I can't agree with more and I also hope beyond hope that we do find and follow the center and person Jesus Christ - which in my mind will include what I quoted you saying above. But that's a dichotomy that's not easy or popular to maintain.

8/09/2007 9:53 PM  
Blogger Robin M. said...

Hi, Wess. That's good advice on how to balance brevity and complexity when people ask for a quick explanation of this convergence thing. Regarding your second comment, one image that has been helpful to me is that of an oasis rather than a fortress - it may not have clear boundaries, but it has a clear center. The key is to find the true Center that is clear and deep and sweet.

Chris, I especially resonate with your point that times have changed, in our Meeting and our Yearly Meeting, and that is much less likely today that anyone would be pseudo-eldered from the floor about their use of Christian language.

Bill, thank you for once again asking a quite clear and clarifying question. I will have to chew on it for a while longer.

Scott, you haven't ruined anything. I was not so offended, personally or on others' behalf as to cut off the discussion, or even change the topic. Not yet, anyway.

In re-reading my earlier comment, I believe I got somewhat carried away with my own cleverness. I knew I shouldn't write anything in such haste. I merely wanted to give everyone clearer guidelines than "anything goes" in order to facilitate this continued conversation. I've heard (although I never participated myself) that other Quaker online forums have fallen apart in acrimony for lack of moderation.

I remember when you visited SF several years ago, perhaps when one of your books was published. Chris and I both came to at least one evening talk you gave at the SF Meetinghouse. I don't think we actually met, though I have read some things you have written.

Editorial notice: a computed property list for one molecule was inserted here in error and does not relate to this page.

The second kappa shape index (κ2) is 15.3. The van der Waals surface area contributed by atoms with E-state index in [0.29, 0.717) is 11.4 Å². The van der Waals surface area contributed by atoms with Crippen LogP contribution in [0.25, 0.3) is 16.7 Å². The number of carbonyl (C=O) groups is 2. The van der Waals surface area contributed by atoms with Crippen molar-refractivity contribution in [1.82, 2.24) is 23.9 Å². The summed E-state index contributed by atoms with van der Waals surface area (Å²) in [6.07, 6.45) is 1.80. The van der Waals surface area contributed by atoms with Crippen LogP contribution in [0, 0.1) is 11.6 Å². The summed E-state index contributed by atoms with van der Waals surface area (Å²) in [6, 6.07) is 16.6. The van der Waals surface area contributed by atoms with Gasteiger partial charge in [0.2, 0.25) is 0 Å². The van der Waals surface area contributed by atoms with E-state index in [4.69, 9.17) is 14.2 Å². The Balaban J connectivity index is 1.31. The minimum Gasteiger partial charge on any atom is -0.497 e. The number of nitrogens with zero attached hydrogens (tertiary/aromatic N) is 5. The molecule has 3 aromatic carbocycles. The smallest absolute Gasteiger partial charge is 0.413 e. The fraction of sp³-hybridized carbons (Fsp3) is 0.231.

I'd be interested to know more, perhaps in this forum, perhaps in a different medium, about your journey away from all things electronic and how you've come back. I am personally interested in exploring how and when we know it's time to lay down an experiment. Around me, I see quite a bit of interest in how Friends discern and follow the leading of the Holy Spirit, but at some point we also have to learn how to let go of the kite when the wind stops blowing. If this is too personal a question, you can say so. I won't be offended.

8/09/2007 11:21 PM  
Anonymous Anonymous said...

I am a Christian, and a member of OYM (conservative), and a conservative Friend, and a convergent Friend. I do not find that any of these things are mutually exclusive in any way. (Nor do other people apparently... many of the attenders at the recent General Gathering of Conservative Friends were there because their convergent attitudes had drawn them towards conservative Friends.)

Convergence is a conversation, not a Faith and Practice. It is an attitude, not an institution. It is an invitation, not a debate. It is a willingness to grow and to learn from others. Convergence is a willingness to change when I discover that I'm wrong. Convergence is a willingness to see others as works in progress also. When I dismiss someone because of who they are today, I fail to do my part to bring Christ's love into the world. When I am willing to listen to them about what is important to them, and when I share with them what is important to me.... that is convergence. When we both grow in understanding from the exchange, and when both our spiritual lives have been enriched, that is convergence. When we reach out and hold each other, and see each other--not as static objects--but as individuals growing and seeking just like ourselves.... that’s convergence.